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It’s a little early to be thinking about books of the year, but I have a very strong suspicion that Black Swan Green by David Mitchell (Sceptre, 2006) is going to feature on my list. In his previous novels he has proved to be a master of pyrotechnics, but this new book demonstrates that he can also do the sustained narrative voice and the small scale. In other words, he has added more weapons to his arsenal as a novelist without losing those instinctive storytelling skills which keep you moving through his books at a headlong pace.

Black Swan Green tells the story of 13 months in the life of 13-year-old Jason, from January 1982 to January 1983. Without being specific, each chapter concerns a different month, but more significantly Jason is a secret poet, and the incident central to each chapter provides (we learn by implication) the inspiration for another poem. Though towards the end there is an even more significant though similarly understated shift from poetry to prose.

All of this plays out in a small rural village in the shadow of the Mendips, the Black Swan Green of the title, and at one point we discover that most of the action in the novel takes place in an area no bigger than two or three football pitches. This change in scale from earlier works, I’m sure, is a conscious move on Mitchell’s part, but the episodic structure and the broad range of interests is no different. Jason and his family are incomers to the village, and as a 13-year-old boy he goes through the usual teenage issues of bullying, the desire to be part of the group (while hiding his poetry and, less successfully, his stammering), the mystery of girls, all told in an eager, attractive 13-year-old’s voice that feels real. But alongside these there are other issues: the Falklands War erupts and claims the life of the brother of one of his schoolmates, a family of gypsies arrives in the neighbourhood and arouses the antagonism of the villagers, a mysterious old foreign woman (who turns out to belong in the second part of Cloud Atlas) takes an interest in his poetry, and his parents’ marriage is becoming increasingly shaky.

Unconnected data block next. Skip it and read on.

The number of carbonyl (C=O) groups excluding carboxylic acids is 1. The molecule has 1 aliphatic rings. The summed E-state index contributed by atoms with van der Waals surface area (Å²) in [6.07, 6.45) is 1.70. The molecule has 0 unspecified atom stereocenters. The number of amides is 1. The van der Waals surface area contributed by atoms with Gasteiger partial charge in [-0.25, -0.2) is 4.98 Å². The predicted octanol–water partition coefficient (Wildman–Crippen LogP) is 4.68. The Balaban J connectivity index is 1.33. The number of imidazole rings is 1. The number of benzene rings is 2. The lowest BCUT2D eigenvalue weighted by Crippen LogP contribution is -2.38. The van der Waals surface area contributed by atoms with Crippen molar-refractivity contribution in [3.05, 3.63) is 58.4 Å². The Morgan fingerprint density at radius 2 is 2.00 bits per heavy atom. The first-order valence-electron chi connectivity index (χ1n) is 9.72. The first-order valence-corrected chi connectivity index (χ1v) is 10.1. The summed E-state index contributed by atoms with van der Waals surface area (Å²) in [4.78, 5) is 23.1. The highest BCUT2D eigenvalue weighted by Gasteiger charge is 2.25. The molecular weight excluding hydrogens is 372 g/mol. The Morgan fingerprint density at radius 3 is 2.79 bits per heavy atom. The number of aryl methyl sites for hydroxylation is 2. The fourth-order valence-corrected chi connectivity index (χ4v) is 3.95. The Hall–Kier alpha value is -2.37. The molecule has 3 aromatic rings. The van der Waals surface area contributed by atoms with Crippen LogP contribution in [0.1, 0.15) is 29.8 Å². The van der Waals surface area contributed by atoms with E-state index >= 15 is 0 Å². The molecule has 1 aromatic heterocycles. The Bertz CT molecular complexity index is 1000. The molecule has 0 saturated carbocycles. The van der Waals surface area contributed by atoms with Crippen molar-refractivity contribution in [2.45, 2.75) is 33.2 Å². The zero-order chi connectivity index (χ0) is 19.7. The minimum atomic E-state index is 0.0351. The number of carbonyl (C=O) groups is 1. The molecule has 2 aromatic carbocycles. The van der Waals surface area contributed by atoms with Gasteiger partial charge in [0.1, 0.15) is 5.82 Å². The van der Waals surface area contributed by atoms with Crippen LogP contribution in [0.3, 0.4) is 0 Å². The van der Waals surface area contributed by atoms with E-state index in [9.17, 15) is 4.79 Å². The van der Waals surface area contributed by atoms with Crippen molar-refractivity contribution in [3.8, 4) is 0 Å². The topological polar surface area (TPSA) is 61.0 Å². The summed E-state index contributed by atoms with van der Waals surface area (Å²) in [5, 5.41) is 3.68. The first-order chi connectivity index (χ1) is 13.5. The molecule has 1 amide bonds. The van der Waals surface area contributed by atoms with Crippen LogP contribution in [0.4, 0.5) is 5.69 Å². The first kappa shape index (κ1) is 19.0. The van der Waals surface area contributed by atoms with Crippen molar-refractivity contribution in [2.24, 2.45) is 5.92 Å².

Some of these are at the front of one intense episode, others run across from one episode to another, but all have consequences that find their echo later in the book. It feels, therefore, much like most of us remember our childhoods, as a sequence of vivid moments rather than as a coherent narrative. But it works as a carefully structured narrative, linking to and reflecting upon distinct episodes in a way that can have significant and sometimes startling consequences later on. This, of course, is a variation on the structural games that Mitchell has played in earlier novels, particularly Ghostwritten. Indeed the very first chapter ends in a cliffhanger that remains unresolved until the last pages of the last chapter.

It’s tempting to see this as autobiographical (the age, the location, the speech impediment, the writing all fit), but that’s a dangerous interpretation to put on it. This is too controlled, too structured a work to fully fit with such a take (as if the irruption from Cloud Atlas was not itself a warning to avoid taking this too much at face value).

But this I will say, this is the most controlled piece of writing we have so far had from David Mitchell, and demonstrates that the earlier novels were not some pyrotechnic flash in the pan, there is real novelistic substance here. Wherever future novels take him, it’s going to be an interesting journey.

First published at Livejournal, 6 February 2006.

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